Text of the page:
Our services include the treatment of Damp and Timber problems
Rising damp is caused by the rising of groundwater through capillaries in masonry. As this has been a well-known problem for some years, buildings these days are built with a DPC. However, rising damp can still occur, especially in older buildings. The cause of this is often a faulty or non-existent DPC. If this is the case a remedial DPC needs to be installed to stop rising damp from occurring.
Penetrating damp develops when water can pass unhindered through bricks and stonework. Penetrating damp in solid walls is often caused by porous bricks, damaged brickwork or building defects. Any symptoms of penetrating damp should be investigated as soon as they appear, as leaving problems with penetrating damp untreated can result in more serious building damage.
In is simplest form, damp is caused by condensation. As the temperature falls, condensation rises, creating moisture on windows each morning which will eventually cause mould and damp. But that’s not the only cause of damp. Leaking pipes, wastes or overflows might be the culprits.
Wet rot is caused by a fungus that is attracted to very damp wood and feeds off the timber, destroying it in the process. There are many different types of fungus, but Coniophora puteana, also called cellar fungus, is the most common. Wet rot is confined to a localised damp area and does not spread, making it less destructive than dry rot.
Dry rot is a type of fungal timber decay known as Serpula Lacrymans. It occurs when wood becomes too wet with a moisture content of over 20% and the wood-destroying fungus attacks the timber. Dry rot is the most serious form of fungal decay. Dry rot fungus is very destructive as it spreads across masonry and destroys all timber in its path including structural timbers, skirting boards, door frames, and flooring. It affects all types of properties, new and old, and can be detrimental to a property if left untreated as the fungus can weaken the structural integrity of a building and cause it to collapse.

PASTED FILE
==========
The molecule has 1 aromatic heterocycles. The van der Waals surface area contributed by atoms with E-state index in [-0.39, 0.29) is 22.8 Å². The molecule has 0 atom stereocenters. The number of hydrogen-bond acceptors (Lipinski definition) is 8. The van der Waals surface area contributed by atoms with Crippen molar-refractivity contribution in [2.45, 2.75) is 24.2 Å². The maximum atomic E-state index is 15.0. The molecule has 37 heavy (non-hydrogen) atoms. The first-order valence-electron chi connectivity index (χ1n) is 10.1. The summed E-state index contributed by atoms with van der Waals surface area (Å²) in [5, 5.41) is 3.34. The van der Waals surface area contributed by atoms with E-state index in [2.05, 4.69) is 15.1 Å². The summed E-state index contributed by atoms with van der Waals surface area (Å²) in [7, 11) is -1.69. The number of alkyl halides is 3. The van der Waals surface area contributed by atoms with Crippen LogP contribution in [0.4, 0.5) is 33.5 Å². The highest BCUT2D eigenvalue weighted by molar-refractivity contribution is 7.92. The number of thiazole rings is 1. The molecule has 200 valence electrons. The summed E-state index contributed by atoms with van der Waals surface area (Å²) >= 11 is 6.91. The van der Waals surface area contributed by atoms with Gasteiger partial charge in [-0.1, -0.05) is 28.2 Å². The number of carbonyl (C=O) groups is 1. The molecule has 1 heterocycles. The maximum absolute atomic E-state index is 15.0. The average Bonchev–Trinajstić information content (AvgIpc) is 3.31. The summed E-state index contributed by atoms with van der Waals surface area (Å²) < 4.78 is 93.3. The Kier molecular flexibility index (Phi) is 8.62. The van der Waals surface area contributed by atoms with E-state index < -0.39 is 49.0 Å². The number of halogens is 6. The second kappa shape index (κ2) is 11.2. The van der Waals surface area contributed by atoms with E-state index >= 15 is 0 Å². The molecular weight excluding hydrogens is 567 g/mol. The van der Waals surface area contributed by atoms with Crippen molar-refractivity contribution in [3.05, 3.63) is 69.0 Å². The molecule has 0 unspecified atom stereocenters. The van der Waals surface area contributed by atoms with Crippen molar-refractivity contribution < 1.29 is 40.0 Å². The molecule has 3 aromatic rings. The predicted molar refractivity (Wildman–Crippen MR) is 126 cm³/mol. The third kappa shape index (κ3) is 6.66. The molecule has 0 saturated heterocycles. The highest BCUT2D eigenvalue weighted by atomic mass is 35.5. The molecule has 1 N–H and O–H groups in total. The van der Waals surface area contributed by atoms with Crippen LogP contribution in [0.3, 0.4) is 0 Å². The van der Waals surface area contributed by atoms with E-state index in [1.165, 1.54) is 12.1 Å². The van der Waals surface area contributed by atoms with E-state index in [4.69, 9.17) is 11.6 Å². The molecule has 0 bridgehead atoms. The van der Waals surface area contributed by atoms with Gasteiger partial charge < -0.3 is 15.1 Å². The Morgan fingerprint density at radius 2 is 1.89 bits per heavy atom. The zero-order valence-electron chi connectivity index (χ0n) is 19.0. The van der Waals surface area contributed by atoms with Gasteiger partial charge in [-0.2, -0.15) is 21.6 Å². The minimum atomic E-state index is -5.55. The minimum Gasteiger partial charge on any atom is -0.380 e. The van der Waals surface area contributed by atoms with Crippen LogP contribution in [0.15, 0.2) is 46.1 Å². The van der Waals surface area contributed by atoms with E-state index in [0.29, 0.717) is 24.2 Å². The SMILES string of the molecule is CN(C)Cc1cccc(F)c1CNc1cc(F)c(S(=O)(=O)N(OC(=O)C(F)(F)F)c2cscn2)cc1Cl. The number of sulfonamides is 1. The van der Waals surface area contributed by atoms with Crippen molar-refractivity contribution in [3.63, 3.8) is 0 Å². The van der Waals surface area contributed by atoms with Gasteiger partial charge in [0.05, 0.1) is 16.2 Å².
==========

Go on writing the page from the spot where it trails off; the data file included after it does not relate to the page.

Depending on the species involved, woodworm infestation is generally controlled with insecticides. However, some woodworm conditions, such as those caused by the waney edge borer (Ernobius mollis), require no treatment at all because the insect will have been killed in the preparation of the wood. Only active infestations require treatment, so it is important to ascertain whether an infestation is still active before treatment is carried out.It is also advisable to investigate and solve possible dampness issues, as dry wood is not usually affected, and wood that remains damp may be reinfected at a later date.